The minefield of instant loan applications

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March 24, 2021

6 minutes to read


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Unable to keep up with his bills after losing his job as a gym trainer during the Covid-19 lockdown, Jatin (name changed on request) borrowed INR 15,000 from a micro-loan app last year. The terms were straightforward and suited to his situation – he did not have to produce any income documents and his credit rating will be ignored, provided he paid 5,000 INR within 8 days.

Due to the lack of any regular income, the 27-year-old defaulted on payment.

What followed was an absolute nightmare for Jatin. “My phone keeps ringing all day,” recalls the Gurugram resident. “The agents flooded my Whatsapp with abuse and threats. They even threatened to slander me publicly if I didn’t pay immediately. I thought it was just a threat but they did!

The company pulled contact details of friends and family from their phone, which Jatin gave permission to while filling out a loan application, and messaged them through Whatsapp and Facebook to report it as a cheater. . Embarrassed and anxious, he raised funds to pay the initial 5,000 INR. But the hunt was far from over.

“By that time I had reached the second installment date and they had slapped a hefty default tax, so the harassment only got worse,” he says, adding only borrowing from living relatives. in Aligarh (Uttar Pradesh) was not an option as they depend on Jatin.

“I was so fed up that I considered going into hiding forever or killing myself.”

Jatin is not an isolated case. Several such cases where borrowers unable to endure harassment and social shame from app-based lender agents have ended their lives have been reported in recent months. In one such instance, a screenshot of a Whatsapp conversation between an agent for a loan app named “Udhaar Loan” and a female borrower went viral, the former sexually harassing the woman when she did not make a payment on time. The woman allegedly attempted to kill herself as a result of the sexual abuse.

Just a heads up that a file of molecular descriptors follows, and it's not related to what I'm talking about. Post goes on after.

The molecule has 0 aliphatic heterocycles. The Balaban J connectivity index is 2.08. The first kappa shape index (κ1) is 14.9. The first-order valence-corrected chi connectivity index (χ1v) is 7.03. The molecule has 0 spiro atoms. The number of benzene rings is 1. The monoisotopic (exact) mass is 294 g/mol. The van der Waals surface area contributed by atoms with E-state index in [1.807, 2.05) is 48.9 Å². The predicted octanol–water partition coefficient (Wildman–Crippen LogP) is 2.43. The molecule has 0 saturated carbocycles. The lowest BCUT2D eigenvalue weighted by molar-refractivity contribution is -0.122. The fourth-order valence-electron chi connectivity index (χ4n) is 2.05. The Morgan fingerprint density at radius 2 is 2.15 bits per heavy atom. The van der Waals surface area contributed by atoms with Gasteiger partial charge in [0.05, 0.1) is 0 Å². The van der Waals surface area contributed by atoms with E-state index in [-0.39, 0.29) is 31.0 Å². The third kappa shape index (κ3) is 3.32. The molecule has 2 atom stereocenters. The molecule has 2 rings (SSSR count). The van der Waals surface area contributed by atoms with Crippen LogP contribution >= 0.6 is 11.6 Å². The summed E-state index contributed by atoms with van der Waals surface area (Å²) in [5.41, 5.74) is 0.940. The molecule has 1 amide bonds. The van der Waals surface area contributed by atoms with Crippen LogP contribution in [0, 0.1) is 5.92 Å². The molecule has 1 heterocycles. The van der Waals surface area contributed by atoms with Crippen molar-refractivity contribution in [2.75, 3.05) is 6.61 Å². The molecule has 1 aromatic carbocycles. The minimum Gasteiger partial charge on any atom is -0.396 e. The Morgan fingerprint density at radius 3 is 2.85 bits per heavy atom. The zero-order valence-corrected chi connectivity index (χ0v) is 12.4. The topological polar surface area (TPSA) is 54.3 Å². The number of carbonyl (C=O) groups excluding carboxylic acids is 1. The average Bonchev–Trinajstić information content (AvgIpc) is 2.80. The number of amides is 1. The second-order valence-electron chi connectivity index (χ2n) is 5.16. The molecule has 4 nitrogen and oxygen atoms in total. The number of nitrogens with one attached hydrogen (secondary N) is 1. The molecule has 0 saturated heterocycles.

Chinese illegal loan sharks

These entities are different from digital lenders who are backed by non-bank financial corporations (NBFCs) or in partnership with banks. These are illegal lenders who use the technology to create and land an app on the Google Playstore, but are not registered as a legal entity. banks for microcredits.

Research from Cashless Consumer, a citizens’ initiative that raises awareness about digital transactions, shows that most of these apps are hosted on Chinese servers with familiar Indian names to project that they are locally registered businesses.

While microcredit apps have been around for a long time, they gained traction during the Covid-19-induced lockdowns when demand for loans increased due to job losses. With the increase in lessees, complaints of unwarranted loan collection methods and outrageous interest rates on social media have also increased. Reports of suspected suicides were the ultimate nail in the coffin that caught the attention of the regulator, as well as that of Google.